Merkel cell carcinoma (MCC) is an aggressive, polyomavirus-associated skin cancer. Robust cellular immune responses are associated with excellent outcomes in patients with MCC, but these responses are typically absent. We determined the prevalence and reversibility of major histocompatibility complex class I (MHC-I) downregulation in MCC, a potentially reversible immune-evasion mechanism. Cell-surface MHC-I expression was assessed on five MCC cell lines using flow cytometry as well as immunohistochemistry on tissue microarrays representing 114 patients. Three additional patients were included who had received intralesional IFN treatment and had evaluable specimens before and after treatment. mRNA expression analysis of antigen presentation pathway genes from 35 MCC tumors was used to examine the mechanisms of downregulation. Of note, 84% of MCCs (total n = 114) showed reduced MHC-I expression as compared with surrounding tissues, and 51% had poor or undetectable MHC-I expression. Expression of MHC-I was lower in polyomavirus-positive MCCs than in polyomavirus-negative MCCs (P < 0.01). The MHC-I downregulation mechanism was multifactorial and did not depend solely on HLA gene expression. Treatment of MCC cell lines with ionizing radiation, etoposide, or IFN resulted in MHC-I upregulation, with IFNs strongly upregulating MHC-I expression in vitro, and in 3 of 3 patients treated with intralesional IFNs. MCC tumors may be amenable to immunotherapy, but downregulation of MHC-I is frequently present in these tumors, particularly those that are positive for polyomavirus. This downregulation is reversible with any of several clinically available treatments that may thus promote the effectiveness of immune-stimulating therapies for MCC.
View details for DOI 10.1158/2326-6066.CIR-14-0005
View details for Web of Science ID 000346134900006
View details for PubMedID 25116754
Regression of Metastatic Merkel Cell Carcinoma Following Transfer of Polyomavirus-Specific T Cells and Therapies Capable of Reinducing HLA Class-I
CANCER IMMUNOLOGY RESEARCH
2014; 2 (1): 27-36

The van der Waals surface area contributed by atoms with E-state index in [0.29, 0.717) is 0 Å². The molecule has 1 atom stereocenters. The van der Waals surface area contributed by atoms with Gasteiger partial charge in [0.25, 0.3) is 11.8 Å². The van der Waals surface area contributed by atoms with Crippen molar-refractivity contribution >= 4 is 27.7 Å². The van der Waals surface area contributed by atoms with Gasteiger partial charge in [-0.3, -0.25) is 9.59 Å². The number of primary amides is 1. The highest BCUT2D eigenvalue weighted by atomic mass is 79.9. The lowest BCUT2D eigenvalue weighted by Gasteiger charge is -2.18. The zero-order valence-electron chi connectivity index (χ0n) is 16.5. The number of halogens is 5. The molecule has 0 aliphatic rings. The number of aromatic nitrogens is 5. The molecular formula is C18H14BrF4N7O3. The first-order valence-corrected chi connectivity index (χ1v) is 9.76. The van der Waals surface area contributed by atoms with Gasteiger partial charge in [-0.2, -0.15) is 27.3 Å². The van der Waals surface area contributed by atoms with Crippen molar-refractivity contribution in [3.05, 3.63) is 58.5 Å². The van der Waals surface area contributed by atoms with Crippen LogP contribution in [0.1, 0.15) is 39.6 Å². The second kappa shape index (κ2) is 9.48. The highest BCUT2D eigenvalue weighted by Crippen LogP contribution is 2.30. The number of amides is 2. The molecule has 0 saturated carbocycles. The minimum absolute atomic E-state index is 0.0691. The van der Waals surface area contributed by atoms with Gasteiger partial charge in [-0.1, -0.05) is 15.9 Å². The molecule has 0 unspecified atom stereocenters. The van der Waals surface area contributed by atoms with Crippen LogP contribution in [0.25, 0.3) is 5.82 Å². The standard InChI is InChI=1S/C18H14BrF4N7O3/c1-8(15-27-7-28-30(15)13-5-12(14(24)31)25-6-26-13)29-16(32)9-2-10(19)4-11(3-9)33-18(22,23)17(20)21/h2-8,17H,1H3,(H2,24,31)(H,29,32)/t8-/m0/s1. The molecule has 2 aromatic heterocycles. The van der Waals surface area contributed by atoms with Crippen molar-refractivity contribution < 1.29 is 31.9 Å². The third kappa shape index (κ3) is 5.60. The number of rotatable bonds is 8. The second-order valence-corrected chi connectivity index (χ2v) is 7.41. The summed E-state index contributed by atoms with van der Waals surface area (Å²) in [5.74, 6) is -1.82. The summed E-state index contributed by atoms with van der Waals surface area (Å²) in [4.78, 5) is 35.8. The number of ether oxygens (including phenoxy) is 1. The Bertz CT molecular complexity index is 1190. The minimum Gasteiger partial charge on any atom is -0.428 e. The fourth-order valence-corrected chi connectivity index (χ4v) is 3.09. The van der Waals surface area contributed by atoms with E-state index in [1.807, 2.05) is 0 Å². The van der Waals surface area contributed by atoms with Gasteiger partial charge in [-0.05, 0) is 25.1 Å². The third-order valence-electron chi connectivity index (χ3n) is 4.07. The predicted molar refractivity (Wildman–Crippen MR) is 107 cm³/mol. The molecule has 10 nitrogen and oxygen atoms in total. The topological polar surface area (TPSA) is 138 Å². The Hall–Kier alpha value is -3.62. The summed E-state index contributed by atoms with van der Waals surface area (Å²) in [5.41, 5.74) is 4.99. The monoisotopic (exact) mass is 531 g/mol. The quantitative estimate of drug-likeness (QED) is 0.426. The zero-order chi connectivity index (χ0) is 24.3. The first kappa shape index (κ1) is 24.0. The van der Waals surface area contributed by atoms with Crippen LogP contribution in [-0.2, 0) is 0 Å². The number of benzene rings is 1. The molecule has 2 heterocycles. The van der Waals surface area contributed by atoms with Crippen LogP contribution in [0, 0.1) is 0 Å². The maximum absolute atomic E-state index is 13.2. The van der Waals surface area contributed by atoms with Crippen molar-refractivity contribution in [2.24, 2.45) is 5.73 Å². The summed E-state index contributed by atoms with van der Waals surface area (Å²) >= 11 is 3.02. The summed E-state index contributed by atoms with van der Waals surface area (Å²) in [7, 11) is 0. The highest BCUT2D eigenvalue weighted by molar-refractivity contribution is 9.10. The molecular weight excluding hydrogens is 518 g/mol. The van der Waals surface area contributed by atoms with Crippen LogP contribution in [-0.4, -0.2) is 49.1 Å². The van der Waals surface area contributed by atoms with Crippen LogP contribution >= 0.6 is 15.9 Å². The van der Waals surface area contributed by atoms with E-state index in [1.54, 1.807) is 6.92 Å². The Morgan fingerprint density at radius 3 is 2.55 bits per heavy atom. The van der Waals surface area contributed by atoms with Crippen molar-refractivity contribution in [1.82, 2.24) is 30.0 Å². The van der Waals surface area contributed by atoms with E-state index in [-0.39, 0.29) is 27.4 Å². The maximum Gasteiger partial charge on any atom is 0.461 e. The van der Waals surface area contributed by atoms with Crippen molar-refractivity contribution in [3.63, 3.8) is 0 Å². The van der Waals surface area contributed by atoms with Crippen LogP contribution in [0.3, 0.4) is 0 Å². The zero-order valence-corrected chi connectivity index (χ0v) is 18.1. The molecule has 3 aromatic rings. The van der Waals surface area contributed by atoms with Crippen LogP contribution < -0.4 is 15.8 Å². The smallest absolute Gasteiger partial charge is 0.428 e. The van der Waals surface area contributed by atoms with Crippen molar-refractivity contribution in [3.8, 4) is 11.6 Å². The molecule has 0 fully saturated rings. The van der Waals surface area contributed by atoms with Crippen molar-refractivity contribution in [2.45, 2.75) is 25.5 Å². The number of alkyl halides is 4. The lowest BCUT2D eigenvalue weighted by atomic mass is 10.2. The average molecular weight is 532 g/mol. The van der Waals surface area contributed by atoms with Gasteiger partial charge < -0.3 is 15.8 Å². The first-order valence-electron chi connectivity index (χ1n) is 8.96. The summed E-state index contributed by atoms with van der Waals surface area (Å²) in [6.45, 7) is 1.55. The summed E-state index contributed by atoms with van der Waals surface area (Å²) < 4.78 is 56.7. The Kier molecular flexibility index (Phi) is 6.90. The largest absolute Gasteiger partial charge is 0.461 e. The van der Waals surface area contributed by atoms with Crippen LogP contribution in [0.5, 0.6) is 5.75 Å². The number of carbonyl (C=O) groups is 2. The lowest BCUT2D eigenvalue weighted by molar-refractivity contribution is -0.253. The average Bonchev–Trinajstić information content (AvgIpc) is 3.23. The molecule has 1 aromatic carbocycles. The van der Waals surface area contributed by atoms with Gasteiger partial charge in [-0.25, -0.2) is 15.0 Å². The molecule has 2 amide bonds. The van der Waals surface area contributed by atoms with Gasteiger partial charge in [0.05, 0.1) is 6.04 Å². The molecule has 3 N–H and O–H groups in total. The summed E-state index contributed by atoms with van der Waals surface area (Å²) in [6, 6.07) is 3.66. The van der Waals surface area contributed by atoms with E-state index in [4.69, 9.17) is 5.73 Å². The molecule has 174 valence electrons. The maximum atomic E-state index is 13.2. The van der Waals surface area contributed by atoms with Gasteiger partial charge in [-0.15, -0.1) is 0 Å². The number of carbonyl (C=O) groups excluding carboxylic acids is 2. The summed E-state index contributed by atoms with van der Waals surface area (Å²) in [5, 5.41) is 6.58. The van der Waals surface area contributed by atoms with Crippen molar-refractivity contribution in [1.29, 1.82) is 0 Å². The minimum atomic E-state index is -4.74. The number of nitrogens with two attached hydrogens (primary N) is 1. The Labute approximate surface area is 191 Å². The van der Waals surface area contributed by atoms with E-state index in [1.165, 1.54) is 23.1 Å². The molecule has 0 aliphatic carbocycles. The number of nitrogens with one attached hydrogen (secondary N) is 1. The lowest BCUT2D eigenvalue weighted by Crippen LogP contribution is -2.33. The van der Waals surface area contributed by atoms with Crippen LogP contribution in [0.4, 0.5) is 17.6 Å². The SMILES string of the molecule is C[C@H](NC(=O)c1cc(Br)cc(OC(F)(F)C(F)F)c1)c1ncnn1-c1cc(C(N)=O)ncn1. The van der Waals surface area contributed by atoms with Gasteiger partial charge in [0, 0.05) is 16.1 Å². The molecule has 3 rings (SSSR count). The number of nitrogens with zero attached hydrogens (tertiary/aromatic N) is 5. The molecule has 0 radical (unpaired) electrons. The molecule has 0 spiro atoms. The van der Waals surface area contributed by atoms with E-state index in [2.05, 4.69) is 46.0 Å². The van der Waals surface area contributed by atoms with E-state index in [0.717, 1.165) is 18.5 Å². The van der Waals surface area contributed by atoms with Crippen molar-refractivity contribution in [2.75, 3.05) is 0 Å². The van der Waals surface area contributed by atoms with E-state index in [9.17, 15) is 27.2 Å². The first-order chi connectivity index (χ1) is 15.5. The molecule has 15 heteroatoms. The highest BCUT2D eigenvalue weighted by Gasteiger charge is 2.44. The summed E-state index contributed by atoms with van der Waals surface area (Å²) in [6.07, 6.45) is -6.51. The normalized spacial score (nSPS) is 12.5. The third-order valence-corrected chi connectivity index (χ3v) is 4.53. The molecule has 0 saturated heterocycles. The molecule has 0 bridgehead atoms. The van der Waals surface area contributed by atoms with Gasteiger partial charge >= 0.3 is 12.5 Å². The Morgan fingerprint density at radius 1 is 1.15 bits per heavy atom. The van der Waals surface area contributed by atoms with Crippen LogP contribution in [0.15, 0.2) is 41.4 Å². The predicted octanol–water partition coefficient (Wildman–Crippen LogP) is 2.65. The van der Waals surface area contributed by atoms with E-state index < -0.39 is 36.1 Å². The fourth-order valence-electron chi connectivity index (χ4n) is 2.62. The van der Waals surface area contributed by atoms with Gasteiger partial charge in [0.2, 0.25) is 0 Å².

Merkel cell carcinoma (MCC) is an aggressive skin cancer that typically requires the persistent expression of Merkel cell polyomavirus (MCPyV) oncoproteins that can serve as ideal immunotherapeutic targets. Several immune evasion mechanisms are active in MCC including down-regulation of HLA class-I expression on tumor cells and dysfunctional endogenous MCPyV-specific CD8 T cell responses. To overcome these obstacles, we combined local and systemic immune therapies in a 67-year-old man, who developed metastatic MCPyV-expressing MCC. Intralesional IFNβ-1b or targeted single-dose radiation was administered as a pre-conditioning strategy to reverse the down-regulation of HLA-I expression noted in his tumors and to facilitate the subsequent recognition of tumor cells by T cells. This was followed by the adoptive transfer of ex vivo expanded polyclonal, polyomavirus-specific T cells as a source of reactive antitumor immunity. The combined regimen was well-tolerated and led to persistent up-regulation of HLA-I expression in the tumor and a durable complete response in two of three metastatic lesions. Relative to historical controls, the patient experienced a prolonged period without development of additional distant metastases (535 days compared to historic median of 200 days, 95% confidence interval = 154-260 days). The transferred CD8(+) T cells preferentially accumulated in the tumor tissue, remained detectable and functional for >200 days, persisted with an effector phenotype, and exhibited evidence of recent in vivo activation and proliferation. The combination of local and systemic immune stimulatory therapies was well-tolerated and may be a promising approach to overcome immune evasion in virus-driven cancers.